In early July, another group of islanders went to Holbox, where they killed four of the escapees, and there were two whose fate is unknown.
In his report about these incidents, Sr. Magana also noted that four natives escaped while en route to Cozumel on the boat "Petrona", which was transporting four male and nine female natives for Colonel Cetina, a Caste War hero. These native "servants" who would risk death or kill to escape were being taken to Cuba, as slaves, in fishing boats that visited Isla Mujeres and Cozumel.
At that time, Tizimin was the center of government for Isla Mujeres, and the head of the political party there was involved with trafficking Mayas to Cuba, whose brother Pedro married the daughter of Benito Juarez. (It was President Juarez who prohibited the trafficking of Mayas to Cuba, under penalty of death, in 1861.) Anduce was based in Rio Lagartos. The port of Sisal isn't on the map because it was replaced by Progreso, to its east. It is suspected that Mundaca may have been involved in this slave trade, since he made his fortune transporting African slaves to Cuba, before buying 40% of Isla Mujeres in the mid-1800's.

Commemoration of National Civil Protection Day yesterday



  This blog is brought to you by....

MaraVilla Caribe   Bed & Beach    Four rentals with large glass doors overlooking our white sand beach and the beautiful Caribbean sea, with  kitchenettes & fast WIFI. In the upscale neighborhood of  Bachilleres, convenient to downtown or the colonias, yet separate.  Quiet & Private.   
Free amenities include hammocks, portable beach chairs, beach towels, washer & dryer, loungers, shared bikes, BBQ grill, and safes.  Panoramic views from the rooftop terrace. Large sliding doors open to a patio & the white sand backyard-beach, overlooking the Caribbean sea.  Downtown is  ~ a mile away; we're on all four bus routes or  flag a $3 taxi. Off street parking. In the quiet neighborhood of Bachilleres sleep to the sounds of the sea.$275/$325/$425 wk   $40/50/$65nt  Monthly Discounts
Fine dining a few steps away at Da Luisa or try the neighborhood eateries a couple blocks farther. We provide a list of links & direction to over 20 eateries within ten minutes walk, including Mango Cafe,  Mike's Pizza, Brisas, Rosa Sirena, Coco Jaguar, Manolitos, La Chatita, Green Verde, Kash Kechen Chuc, and the large department store-grocery Chedraui & the local craft brewery.  Visit marinas, bars, & beach clubs that are minutes away by bike or on foot. Attend Yoga classes a couple villas away at Casa Ixchel. Fresh juice, produce & tortillas a few blocks away in the village, as well as a variety of other stores.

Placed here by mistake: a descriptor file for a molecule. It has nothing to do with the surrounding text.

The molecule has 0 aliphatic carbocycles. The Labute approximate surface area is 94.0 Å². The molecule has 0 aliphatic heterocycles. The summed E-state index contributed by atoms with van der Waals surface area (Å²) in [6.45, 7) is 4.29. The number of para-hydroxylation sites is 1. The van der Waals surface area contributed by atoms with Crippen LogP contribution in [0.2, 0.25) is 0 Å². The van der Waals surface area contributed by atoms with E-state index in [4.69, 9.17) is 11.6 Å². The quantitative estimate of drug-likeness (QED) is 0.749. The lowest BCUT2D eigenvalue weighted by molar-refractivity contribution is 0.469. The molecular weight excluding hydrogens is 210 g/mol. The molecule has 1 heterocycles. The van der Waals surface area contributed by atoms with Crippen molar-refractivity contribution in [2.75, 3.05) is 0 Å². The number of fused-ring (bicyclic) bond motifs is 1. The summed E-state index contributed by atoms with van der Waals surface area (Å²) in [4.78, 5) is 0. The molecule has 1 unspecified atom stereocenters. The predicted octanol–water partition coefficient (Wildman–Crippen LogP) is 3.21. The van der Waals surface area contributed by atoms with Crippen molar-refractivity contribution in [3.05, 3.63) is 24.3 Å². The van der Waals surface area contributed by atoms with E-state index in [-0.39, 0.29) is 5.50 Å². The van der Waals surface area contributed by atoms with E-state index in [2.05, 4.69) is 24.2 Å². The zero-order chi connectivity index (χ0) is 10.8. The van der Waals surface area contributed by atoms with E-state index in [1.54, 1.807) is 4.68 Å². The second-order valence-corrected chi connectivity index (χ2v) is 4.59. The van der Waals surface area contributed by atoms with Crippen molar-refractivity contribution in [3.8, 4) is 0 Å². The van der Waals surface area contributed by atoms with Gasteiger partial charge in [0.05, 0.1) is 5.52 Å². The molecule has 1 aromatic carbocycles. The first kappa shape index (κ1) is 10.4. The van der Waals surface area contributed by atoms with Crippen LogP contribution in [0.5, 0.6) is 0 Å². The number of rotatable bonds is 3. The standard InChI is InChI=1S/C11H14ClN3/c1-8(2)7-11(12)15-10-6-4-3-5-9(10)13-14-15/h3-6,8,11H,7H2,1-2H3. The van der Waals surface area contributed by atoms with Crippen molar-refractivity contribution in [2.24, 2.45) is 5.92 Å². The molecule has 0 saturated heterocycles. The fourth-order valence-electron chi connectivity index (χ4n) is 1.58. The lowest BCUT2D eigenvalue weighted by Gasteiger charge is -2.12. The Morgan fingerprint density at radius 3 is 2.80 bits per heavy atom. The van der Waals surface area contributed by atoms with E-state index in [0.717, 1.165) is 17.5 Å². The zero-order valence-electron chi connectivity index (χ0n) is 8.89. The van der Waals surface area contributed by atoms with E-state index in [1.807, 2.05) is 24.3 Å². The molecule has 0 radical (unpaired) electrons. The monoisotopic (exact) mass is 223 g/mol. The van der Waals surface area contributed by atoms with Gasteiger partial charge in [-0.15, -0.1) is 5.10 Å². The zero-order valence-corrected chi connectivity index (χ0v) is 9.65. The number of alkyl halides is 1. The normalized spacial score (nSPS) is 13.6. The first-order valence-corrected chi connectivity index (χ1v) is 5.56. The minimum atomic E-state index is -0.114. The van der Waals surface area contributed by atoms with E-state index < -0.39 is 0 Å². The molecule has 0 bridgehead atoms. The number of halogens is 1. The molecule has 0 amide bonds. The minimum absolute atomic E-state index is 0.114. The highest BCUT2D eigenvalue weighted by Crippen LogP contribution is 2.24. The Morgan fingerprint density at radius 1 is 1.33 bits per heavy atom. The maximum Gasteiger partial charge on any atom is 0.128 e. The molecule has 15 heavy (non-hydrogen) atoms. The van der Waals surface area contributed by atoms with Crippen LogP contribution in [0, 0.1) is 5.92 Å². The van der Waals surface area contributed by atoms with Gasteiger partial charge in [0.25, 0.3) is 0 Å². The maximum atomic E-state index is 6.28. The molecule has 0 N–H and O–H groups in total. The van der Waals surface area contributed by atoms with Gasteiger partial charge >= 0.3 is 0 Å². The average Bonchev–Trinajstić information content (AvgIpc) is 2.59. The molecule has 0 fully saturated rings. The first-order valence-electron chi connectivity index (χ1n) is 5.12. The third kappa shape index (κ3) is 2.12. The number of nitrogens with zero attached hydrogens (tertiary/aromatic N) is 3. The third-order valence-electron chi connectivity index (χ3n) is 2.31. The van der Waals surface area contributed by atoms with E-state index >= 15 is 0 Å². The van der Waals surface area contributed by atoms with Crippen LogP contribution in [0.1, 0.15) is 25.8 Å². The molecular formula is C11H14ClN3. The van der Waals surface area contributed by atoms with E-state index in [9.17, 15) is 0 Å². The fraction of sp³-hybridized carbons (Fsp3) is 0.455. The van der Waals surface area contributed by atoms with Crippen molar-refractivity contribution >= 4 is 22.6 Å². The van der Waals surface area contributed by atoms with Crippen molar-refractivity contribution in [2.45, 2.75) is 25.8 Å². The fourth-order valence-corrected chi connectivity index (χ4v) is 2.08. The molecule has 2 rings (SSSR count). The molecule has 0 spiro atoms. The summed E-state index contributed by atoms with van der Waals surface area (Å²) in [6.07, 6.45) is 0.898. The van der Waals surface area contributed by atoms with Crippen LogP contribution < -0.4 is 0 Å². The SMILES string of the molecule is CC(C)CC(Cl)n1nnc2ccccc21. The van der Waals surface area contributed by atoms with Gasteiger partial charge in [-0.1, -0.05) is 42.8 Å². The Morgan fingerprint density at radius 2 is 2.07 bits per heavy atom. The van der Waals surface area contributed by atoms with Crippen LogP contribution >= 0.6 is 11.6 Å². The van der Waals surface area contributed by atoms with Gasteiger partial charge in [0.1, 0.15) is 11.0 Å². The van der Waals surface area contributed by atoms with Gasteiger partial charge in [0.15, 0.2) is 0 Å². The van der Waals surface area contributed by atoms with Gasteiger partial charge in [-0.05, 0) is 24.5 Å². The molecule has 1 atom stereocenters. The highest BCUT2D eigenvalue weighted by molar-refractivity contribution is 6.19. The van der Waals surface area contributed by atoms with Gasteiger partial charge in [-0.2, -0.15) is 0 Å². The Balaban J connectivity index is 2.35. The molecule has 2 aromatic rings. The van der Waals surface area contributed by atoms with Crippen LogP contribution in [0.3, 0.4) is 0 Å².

Full moon rising over the Caribbean 
 After Sunset--Sept 2 at 7:42
  Sept 3      8:15 
 Sept 4      8:48
Sept 5       9:21
Sept 6       9:54
Sept 7     10:30

 Sunset  7:02-6:35pm (beginning vs end of month)
Sunrise  6:31-6:38am
Painting by Pamela Haase at MVC
Turtles continue nesting in September. They nest along the eastern beaches. Tortugranja staff and volunteers gather the eggs and incubate them in the sand in a pen outside the facility. Three species nest annually in Isla Mujeres, Greens, Loggerheads, and Hawksbills.

Swimming with the whale sharks may continue until the end of September. They congregate and feed on a 'buffet' of plankton and fish eggs from a type of tuna. Rays are also attracted to the feeding areas.  Photo by Tony Garcia

Wednesday, Sept. 16--Independence Day  (The Grito is read by the Mayor each year on the night of the 15th, which will presumably be done virtually this year.)

Sources for Weather Information:
LINK to Civil Protection Q Roo weather bulletin  (Spanish)
LINK to Mexico National Weather Service (Spanish)
 LINK to satellite images for the Mexico National Weather Service
 LINK to GOES East Band 16 GIF (animation)
LINK to a private weather station on Isla Mujeres
LINK to NHC   


No comments:

Post a Comment

Note: Only a member of this blog may post a comment.